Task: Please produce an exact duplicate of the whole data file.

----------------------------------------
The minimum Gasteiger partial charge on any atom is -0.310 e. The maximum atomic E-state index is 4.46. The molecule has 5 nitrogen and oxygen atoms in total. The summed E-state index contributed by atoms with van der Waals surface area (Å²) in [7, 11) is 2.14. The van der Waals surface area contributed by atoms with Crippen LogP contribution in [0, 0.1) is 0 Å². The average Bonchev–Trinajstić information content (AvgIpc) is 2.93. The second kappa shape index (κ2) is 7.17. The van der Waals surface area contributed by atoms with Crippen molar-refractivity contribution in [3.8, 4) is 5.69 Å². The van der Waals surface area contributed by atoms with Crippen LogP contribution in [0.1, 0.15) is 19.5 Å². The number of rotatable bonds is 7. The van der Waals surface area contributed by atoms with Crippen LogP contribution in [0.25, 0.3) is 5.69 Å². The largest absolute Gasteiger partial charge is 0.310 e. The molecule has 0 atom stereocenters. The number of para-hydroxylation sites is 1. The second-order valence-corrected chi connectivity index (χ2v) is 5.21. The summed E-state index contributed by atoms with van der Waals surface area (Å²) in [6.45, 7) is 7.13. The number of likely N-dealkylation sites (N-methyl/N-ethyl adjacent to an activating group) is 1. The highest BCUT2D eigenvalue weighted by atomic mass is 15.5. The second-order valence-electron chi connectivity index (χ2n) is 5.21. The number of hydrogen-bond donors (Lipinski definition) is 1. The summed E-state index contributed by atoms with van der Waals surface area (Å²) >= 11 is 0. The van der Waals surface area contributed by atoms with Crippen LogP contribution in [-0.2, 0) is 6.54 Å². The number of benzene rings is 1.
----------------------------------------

The minimum Gasteiger partial charge on any atom is -0.310 e. The maximum atomic E-state index is 4.46. The molecule has 5 nitrogen and oxygen atoms in total. The summed E-state index contributed by atoms with van der Waals surface area (Å²) in [7, 11) is 2.14. The van der Waals surface area contributed by atoms with Crippen LogP contribution in [0, 0.1) is 0 Å². The average Bonchev–Trinajstić information content (AvgIpc) is 2.93. The second kappa shape index (κ2) is 7.17. The van der Waals surface area contributed by atoms with Crippen molar-refractivity contribution in [3.8, 4) is 5.69 Å². The van der Waals surface area contributed by atoms with Crippen LogP contribution in [0.1, 0.15) is 19.5 Å². The number of rotatable bonds is 7. The van der Waals surface area contributed by atoms with Crippen LogP contribution in [0.25, 0.3) is 5.69 Å². The largest absolute Gasteiger partial charge is 0.310 e. The molecule has 0 atom stereocenters. The number of para-hydroxylation sites is 1. The second-order valence-corrected chi connectivity index (χ2v) is 5.21. The summed E-state index contributed by atoms with van der Waals surface area (Å²) in [6.45, 7) is 7.13. The number of likely N-dealkylation sites (N-methyl/N-ethyl adjacent to an activating group) is 1. The highest BCUT2D eigenvalue weighted by atomic mass is 15.5. The second-order valence-electron chi connectivity index (χ2n) is 5.21. The number of hydrogen-bond donors (Lipinski definition) is 1. The summed E-state index contributed by atoms with van der Waals surface area (Å²) >= 11 is 0. The van der Waals surface area contributed by atoms with Crippen LogP contribution in [-0.2, 0) is 6.54 Å². The number of benzene rings is 1.